EALC 520, Second Paper, Vered Arnon
The 1988 adaptation of Cao Xueqin’s The Story of the Stone for television resulted in a soap opera style film series. It seems to have been made with a specific audience in mind, targeting the middle class who had just gotten television and wanted to be dazzled and enthralled by beautiful upper-class things, much like the original audience of the books.
The film series is elaborate, extravagant, and melodramatic. The camera shots focus on food and set and costumes more than anything else. This is done by a lot of zooming and panning, as if the camera is not just lingering on things for an effect, but trying to fit as many visually stimulating things into each shot as possible. The result is that the cinematography seems amateurish, busy, and sometimes confusing. The camera angles are sloppy, lacking direct focus, often cutting off halves of people’s faces when those people shouldn’t even be in the shot at all. This reflects of course the datedness of the film series. It was made when China’s film industry was still very young and advanced techniques hadn’t been acquired to the point that finesse of style would be possible.
The acting is very melodramatic. It seems fake and contrived. While much of the dialogue is taken word for word from the books, the lines delivered on screen seem fake and contrived. The film industry was still young, the distinctions between theatrical style and television screen style had not been resolved yet. The actors seem like they are putting on a show for the audience. And that is exactly what they are doing. The production is self-conscious, it’s not an attempt at realism. It’s an attempt to charm the audience, not just portray the novel on film.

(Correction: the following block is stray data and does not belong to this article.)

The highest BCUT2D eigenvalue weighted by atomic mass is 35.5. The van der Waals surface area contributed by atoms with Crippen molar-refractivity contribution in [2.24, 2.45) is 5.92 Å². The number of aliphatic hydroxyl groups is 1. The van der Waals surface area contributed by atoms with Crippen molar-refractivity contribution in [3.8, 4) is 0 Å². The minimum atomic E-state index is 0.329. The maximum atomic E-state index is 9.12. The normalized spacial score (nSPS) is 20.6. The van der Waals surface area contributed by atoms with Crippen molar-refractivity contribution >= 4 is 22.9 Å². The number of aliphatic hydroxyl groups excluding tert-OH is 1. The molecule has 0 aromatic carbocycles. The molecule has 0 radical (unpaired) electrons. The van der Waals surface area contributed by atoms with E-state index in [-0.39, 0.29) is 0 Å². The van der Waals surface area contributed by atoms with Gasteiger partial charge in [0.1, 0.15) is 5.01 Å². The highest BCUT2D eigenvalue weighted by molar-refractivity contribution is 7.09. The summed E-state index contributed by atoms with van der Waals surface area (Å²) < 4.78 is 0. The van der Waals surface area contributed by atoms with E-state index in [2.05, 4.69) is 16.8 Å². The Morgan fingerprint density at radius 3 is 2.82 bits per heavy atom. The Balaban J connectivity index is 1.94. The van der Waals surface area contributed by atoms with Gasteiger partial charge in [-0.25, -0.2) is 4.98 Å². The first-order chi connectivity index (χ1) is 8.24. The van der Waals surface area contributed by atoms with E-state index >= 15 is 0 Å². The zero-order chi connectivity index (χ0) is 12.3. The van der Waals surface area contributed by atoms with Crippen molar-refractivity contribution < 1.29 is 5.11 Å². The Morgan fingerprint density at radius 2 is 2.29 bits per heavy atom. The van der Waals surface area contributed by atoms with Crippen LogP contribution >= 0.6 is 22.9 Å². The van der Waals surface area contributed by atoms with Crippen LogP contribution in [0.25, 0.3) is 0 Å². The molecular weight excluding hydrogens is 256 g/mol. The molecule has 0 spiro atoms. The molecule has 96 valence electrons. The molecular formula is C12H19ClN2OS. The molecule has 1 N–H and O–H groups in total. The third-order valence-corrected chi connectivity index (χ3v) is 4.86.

While the actors do a good job of being ‘in character’, they nonetheless portray their characters in a shallow one or two dimensional way. The deeper connexions and relationships between characters are less apparent than each character’s individual personality. Especially between Bao-yu and Dai-yu, the tension of their relationship and the friction of their personalities is captured exceedingly well, but none of their spiritual connexion is expressed in the film series. The story is much more shallow because the creators of the film apparently sacrificed symbolism and metaphor and abstract messages in favour of an extreme focus on all the material aspects of the story.
This shallowness is mainly due to the film’s complete omission of the ‘frame’ of the story. Even Bao-yu’s interaction with the Land of Illusion in his initial dream is left out. This is partly because China was so secularised at the time of filming that the audience was not interested in cosmology and philosophy, but also partly because the government was very anti-religion and thus an allegorically themed film series would not have been considered appropriate.
The film series also leaves out the poetry in ways that make the scenes empty and hollow. Instead of reciting a poem as Bao-yu watches her bury flowers, Dai-yu is silent and pensive while a terrible musical score with what could possibly be the poem blares throughout the scene. Things like this would have been overlooked by an audience who just wanted to see how the plot was developing and wanted to see the pretty costumes and garden scenery. Also, things like this would not have bothered an audience who was familiar with the story but had not read the novel.